Couple Doesn’t Follow Rules for Proving Debt Was Secured, Loses Mortgage Interest Deduction
Engaging in business transactions with family members comes with many potential risks. Sometimes the financial relationship creates a strain on the personal one. In other cases, no such personal stresses occur, but other unpleasant surprises nevertheless await. The taxpayers in the case of DeFrancis v. Commissioner found this out, as they failed to follow certain formalities related to the home loan they received from a family member, and that failure ultimately cost them the right to claim a mortgage interest deduction on their taxes.
In 2001, Christopher DeFrancis and Jennifer Gross purchased a home in Northampton, Mass. They financed the property with two loans, a smaller loan from TD Bank and a larger loan from Gross’s mother. In 2009, the couple paid $19,230 in interest to the mother, and $1,138 to the bank. When they filed their 2009 federal income tax return, they claimed a mortgage interest expense deduction for the full $20,368.
The Internal Revenue Service disallowed $19,230 of the deduction, and tacked on an accuracy penalty of $1,346. The couple brought the matter to the U.S. Tax Court, arguing that the loan to the mother was a qualifying mortgage loan. The court disagreed, explaining that the loan failed to meet the regulatory standard for a secured debt. The federal tax regulations define secured debt as meeting three criteria established in Section 1.163-10T(o)(1), and the couple’s loan from the mother satisfied only the first one. The second criterion stated that to qualify, the loan must give the lender the same rights to the property as a bank mortgage or deed of trust. The third criterion required that the loan be recorded, or otherwise perfected under state law.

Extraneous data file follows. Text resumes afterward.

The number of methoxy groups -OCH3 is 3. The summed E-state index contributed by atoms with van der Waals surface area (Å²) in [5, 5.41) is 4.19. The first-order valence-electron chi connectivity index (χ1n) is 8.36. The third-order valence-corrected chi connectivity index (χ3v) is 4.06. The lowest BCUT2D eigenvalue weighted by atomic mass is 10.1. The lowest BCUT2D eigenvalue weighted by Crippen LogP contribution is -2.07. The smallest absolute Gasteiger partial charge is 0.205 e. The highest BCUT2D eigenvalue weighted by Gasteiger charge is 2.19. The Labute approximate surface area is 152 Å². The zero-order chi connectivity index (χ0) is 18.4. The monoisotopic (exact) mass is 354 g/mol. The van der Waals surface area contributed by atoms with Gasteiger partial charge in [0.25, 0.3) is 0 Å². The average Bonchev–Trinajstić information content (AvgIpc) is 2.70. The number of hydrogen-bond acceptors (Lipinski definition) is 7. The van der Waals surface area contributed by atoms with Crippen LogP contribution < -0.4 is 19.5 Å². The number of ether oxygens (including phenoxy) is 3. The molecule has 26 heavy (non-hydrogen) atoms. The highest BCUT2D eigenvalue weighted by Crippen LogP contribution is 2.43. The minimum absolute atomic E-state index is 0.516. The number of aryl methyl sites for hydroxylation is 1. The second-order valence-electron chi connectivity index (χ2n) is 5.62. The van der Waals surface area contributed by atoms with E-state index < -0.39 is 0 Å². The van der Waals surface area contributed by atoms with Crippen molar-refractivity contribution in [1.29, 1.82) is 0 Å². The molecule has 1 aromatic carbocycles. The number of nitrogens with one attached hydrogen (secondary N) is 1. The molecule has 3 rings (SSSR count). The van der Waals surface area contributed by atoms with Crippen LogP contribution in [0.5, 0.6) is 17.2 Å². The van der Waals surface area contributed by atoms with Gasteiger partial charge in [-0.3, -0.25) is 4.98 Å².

The loan from the mother failed each of these criteria for the same reason: no one ever recorded the instrument with the local register of deeds. As a result, the loan extended by the mother would not give her the same rights as a lender whose mortgage was recorded, and was never perfected under Massachusetts law.
The court, however, sided with the taxpayers regarding the applicability of the accuracy penalty. The loan the couple claimed as a qualifying mortgage was neither phony nor fraudulent. The only reason the couple erred in claiming the deduction was because the loan failed to meet the “highly technical” regulatory criteria for secured loans. That the loan was not a qualifying instrument would not have been apparent to the couple, who were not tax experts, the court concluded, striking their liability for the $1,346 penalty.
Navigating a federal income tax return can be unexpectedly complicated, as deductions or credits that may seem self-explanatory may be laced with statutory or regulatory technicalities that may trap the unwary taxpayer. To ensure you are entitled to all the deductions you claim, and have claimed all the deductions to which you are entitled, consult with the experienced tax attorneys at Samuel C. Berger, P.C. and CPAs at S.C. Berger, P.C. They have years of experience dealing will all manner of credits, deductions and income tax issues, and have current and in-depth knowledge of the laws and regulations, to ensure your return is fully compliant. To consult our attorneys and CPAs, contact us online or call (201) 587-1500 or (212) 380-8117.
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